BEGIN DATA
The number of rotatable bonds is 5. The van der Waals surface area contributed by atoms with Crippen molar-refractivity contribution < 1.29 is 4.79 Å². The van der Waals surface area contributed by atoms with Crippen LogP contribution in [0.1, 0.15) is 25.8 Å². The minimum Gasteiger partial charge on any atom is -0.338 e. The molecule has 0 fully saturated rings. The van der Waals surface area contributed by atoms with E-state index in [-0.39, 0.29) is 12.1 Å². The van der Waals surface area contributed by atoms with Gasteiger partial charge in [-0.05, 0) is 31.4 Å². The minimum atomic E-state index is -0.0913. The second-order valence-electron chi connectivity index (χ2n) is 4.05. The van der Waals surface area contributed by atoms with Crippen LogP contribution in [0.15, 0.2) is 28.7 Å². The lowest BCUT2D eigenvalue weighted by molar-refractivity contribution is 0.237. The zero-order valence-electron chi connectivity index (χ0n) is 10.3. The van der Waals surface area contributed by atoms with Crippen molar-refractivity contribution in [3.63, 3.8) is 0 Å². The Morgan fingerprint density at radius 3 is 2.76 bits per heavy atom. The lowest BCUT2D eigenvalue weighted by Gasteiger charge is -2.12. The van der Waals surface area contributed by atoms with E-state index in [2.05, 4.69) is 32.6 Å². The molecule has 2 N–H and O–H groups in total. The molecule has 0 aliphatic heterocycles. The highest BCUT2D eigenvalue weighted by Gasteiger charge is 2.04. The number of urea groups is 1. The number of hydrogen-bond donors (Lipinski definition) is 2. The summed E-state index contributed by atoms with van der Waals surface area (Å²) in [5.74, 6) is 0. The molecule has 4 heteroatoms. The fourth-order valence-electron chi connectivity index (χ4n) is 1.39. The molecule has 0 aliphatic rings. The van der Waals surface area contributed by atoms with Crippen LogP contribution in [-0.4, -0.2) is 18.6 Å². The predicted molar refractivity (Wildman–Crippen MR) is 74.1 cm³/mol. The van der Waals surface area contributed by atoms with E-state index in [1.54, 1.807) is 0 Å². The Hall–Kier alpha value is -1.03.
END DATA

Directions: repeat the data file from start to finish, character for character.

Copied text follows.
The number of rotatable bonds is 5. The van der Waals surface area contributed by atoms with Crippen molar-refractivity contribution < 1.29 is 4.79 Å². The van der Waals surface area contributed by atoms with Crippen LogP contribution in [0.1, 0.15) is 25.8 Å². The minimum Gasteiger partial charge on any atom is -0.338 e. The molecule has 0 fully saturated rings. The van der Waals surface area contributed by atoms with E-state index in [-0.39, 0.29) is 12.1 Å². The van der Waals surface area contributed by atoms with Gasteiger partial charge in [-0.05, 0) is 31.4 Å². The minimum atomic E-state index is -0.0913. The second-order valence-electron chi connectivity index (χ2n) is 4.05. The van der Waals surface area contributed by atoms with Crippen LogP contribution in [0.15, 0.2) is 28.7 Å². The lowest BCUT2D eigenvalue weighted by molar-refractivity contribution is 0.237. The zero-order valence-electron chi connectivity index (χ0n) is 10.3. The van der Waals surface area contributed by atoms with Crippen molar-refractivity contribution in [3.63, 3.8) is 0 Å². The Morgan fingerprint density at radius 3 is 2.76 bits per heavy atom. The lowest BCUT2D eigenvalue weighted by Gasteiger charge is -2.12. The van der Waals surface area contributed by atoms with E-state index in [2.05, 4.69) is 32.6 Å². The molecule has 2 N–H and O–H groups in total. The molecule has 0 aliphatic heterocycles. The highest BCUT2D eigenvalue weighted by Gasteiger charge is 2.04. The number of urea groups is 1. The number of hydrogen-bond donors (Lipinski definition) is 2. The summed E-state index contributed by atoms with van der Waals surface area (Å²) in [5.74, 6) is 0. The molecule has 4 heteroatoms. The fourth-order valence-electron chi connectivity index (χ4n) is 1.39. The molecule has 0 aliphatic rings. The van der Waals surface area contributed by atoms with Crippen LogP contribution in [-0.4, -0.2) is 18.6 Å². The predicted molar refractivity (Wildman–Crippen MR) is 74.1 cm³/mol. The van der Waals surface area contributed by atoms with E-state index in [1.54, 1.807) is 0 Å². The Hall–Kier alpha value is -1.03.